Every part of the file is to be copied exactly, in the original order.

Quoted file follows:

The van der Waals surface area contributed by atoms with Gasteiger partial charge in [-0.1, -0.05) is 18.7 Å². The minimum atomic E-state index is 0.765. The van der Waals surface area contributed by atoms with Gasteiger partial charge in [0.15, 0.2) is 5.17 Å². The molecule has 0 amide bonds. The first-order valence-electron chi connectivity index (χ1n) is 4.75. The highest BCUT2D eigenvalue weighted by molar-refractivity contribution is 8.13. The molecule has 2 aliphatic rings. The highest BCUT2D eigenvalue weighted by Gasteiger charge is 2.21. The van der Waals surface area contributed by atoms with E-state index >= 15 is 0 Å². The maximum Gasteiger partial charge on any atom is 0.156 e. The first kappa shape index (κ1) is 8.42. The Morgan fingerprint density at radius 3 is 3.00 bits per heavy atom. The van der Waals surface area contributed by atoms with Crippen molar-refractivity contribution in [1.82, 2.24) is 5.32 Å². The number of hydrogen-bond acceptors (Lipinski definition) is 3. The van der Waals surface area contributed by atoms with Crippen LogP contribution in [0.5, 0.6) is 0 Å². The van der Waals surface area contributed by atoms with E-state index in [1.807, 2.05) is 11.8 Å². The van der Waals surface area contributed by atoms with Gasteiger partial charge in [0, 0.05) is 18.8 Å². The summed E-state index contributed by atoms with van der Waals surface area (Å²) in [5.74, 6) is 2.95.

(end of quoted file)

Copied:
The van der Waals surface area contributed by atoms with Gasteiger partial charge in [-0.1, -0.05) is 18.7 Å². The minimum atomic E-state index is 0.765. The van der Waals surface area contributed by atoms with Gasteiger partial charge in [0.15, 0.2) is 5.17 Å². The molecule has 0 amide bonds. The first-order valence-electron chi connectivity index (χ1n) is 4.75. The highest BCUT2D eigenvalue weighted by molar-refractivity contribution is 8.13. The molecule has 2 aliphatic rings. The highest BCUT2D eigenvalue weighted by Gasteiger charge is 2.21. The van der Waals surface area contributed by atoms with E-state index >= 15 is 0 Å². The maximum Gasteiger partial charge on any atom is 0.156 e. The first kappa shape index (κ1) is 8.42. The Morgan fingerprint density at radius 3 is 3.00 bits per heavy atom. The van der Waals surface area contributed by atoms with Crippen molar-refractivity contribution in [1.82, 2.24) is 5.32 Å². The number of hydrogen-bond acceptors (Lipinski definition) is 3. The van der Waals surface area contributed by atoms with Crippen LogP contribution in [0.5, 0.6) is 0 Å². The van der Waals surface area contributed by atoms with E-state index in [1.807, 2.05) is 11.8 Å². The van der Waals surface area contributed by atoms with Gasteiger partial charge in [0, 0.05) is 18.8 Å². The summed E-state index contributed by atoms with van der Waals surface area (Å²) in [5.74, 6) is 2.95.